TREASURES FROM THE NATIONAL MUSEUM OF AMERICAN ART by William Kloss

TREASURES FROM THE NATIONAL MUSEUM OF AMERICAN ART

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KIRKUS REVIEW

Eighty-one full-page color plates of paintings and sculptures from Washington's National Museum of American Art make up the body of this volume, the first to celebrate the oldest public art collection in the country. Each plate is accompanied by a concise and informative analysis of its style and content. Ninety-two black-and-white illustrations, plus a brief history of the Museum, 26 critical essays and biographies of the artists flesh out the work. The works of art, selected with great care from the Museum's vast collection, range across three centuries from Robert Feke's 1746 portrait of Thomas Hopkinson to Ilya Bolotowsky's ""Vibrant Reds 1971."" The American artists represented include such familiar figures as Gilbert Stuart, Benjamin West, James McNeill Whistler, Window Homer and Edward Hopper. (Strangely absent: John Singleton Copley and Thomas Eakins.) Lesser-known names include William Holbrook Beard with a hauntingly dreamlike painting, ""The Lost Balloon,"" and Romaine Brooks with an unflinching (and equally haunting) ""Self-Portrait."" Of particular interest are the paintings of Charles Bird King, George Catlin and John Mix Stanley, all painted during the 1820's, 30's and 40's and all depicting the Native Americans who were even then facing either annihilation or banishment. All three artists capture what Baudelaire called the Indians' ""Homeric grandeurs."" It is perhaps significant that in painting ""Westward the Course of Empire Takes Its Way"" 20 years later, Emanuel Gottlieb Leutze did not include a single Native American in his composition. A careful study of Treasures tells much about the shifting values, the nostalgias and nirvanas, ambitions and ambiguities of the American past. Now installed in the historic United States Patent Office Building after more than 150 years of stepchild status, the National Museum of American Art is a welcome addition to this country's cultural scene. The publication of this expansive, beautifully produced work is a fitting tribute to the American painters and sculptors whose works fill its galleries at last. An impressive salute.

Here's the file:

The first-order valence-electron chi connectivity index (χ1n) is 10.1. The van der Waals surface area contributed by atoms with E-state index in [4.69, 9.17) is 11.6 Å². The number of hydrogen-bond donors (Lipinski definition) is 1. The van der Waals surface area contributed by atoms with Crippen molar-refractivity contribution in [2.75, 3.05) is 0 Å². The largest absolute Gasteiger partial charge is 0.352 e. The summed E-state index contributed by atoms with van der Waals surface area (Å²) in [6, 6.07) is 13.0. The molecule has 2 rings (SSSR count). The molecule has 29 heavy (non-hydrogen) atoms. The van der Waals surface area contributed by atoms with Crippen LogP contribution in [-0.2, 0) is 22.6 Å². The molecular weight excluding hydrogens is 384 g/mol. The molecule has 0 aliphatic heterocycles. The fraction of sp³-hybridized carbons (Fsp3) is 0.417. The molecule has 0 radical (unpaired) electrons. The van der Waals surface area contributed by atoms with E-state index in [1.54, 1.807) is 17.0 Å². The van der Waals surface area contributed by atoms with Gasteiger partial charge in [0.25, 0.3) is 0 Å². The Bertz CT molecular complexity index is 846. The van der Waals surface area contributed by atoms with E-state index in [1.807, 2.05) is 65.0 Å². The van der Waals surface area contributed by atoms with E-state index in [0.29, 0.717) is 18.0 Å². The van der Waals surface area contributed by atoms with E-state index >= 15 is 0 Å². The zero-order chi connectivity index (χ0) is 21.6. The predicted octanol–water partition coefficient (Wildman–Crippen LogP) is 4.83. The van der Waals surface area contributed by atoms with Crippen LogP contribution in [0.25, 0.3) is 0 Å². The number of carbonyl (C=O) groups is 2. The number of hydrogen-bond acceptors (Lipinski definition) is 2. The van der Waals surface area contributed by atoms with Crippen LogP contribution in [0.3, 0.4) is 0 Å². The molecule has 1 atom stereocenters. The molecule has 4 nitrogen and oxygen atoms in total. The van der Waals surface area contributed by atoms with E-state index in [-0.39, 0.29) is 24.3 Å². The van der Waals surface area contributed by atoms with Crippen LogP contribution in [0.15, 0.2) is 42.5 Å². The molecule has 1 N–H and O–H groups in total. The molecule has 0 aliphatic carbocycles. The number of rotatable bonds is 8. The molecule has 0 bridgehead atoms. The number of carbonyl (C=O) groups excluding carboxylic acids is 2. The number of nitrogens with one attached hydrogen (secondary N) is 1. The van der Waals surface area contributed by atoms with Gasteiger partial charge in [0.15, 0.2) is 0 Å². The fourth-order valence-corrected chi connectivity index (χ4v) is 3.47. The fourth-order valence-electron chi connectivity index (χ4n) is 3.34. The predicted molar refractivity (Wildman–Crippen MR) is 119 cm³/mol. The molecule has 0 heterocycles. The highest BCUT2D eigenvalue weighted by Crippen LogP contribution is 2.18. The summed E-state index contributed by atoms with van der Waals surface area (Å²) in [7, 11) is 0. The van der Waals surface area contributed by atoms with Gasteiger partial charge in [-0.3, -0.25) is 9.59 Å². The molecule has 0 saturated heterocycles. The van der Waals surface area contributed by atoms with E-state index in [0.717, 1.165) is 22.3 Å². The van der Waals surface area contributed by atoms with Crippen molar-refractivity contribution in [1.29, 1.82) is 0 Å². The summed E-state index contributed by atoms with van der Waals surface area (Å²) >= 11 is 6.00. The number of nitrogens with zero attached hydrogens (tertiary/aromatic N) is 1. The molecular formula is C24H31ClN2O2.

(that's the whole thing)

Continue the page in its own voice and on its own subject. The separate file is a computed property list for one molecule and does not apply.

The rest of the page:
Pub Date: March 1st, 1986
Publisher: Smithsonian Institution Press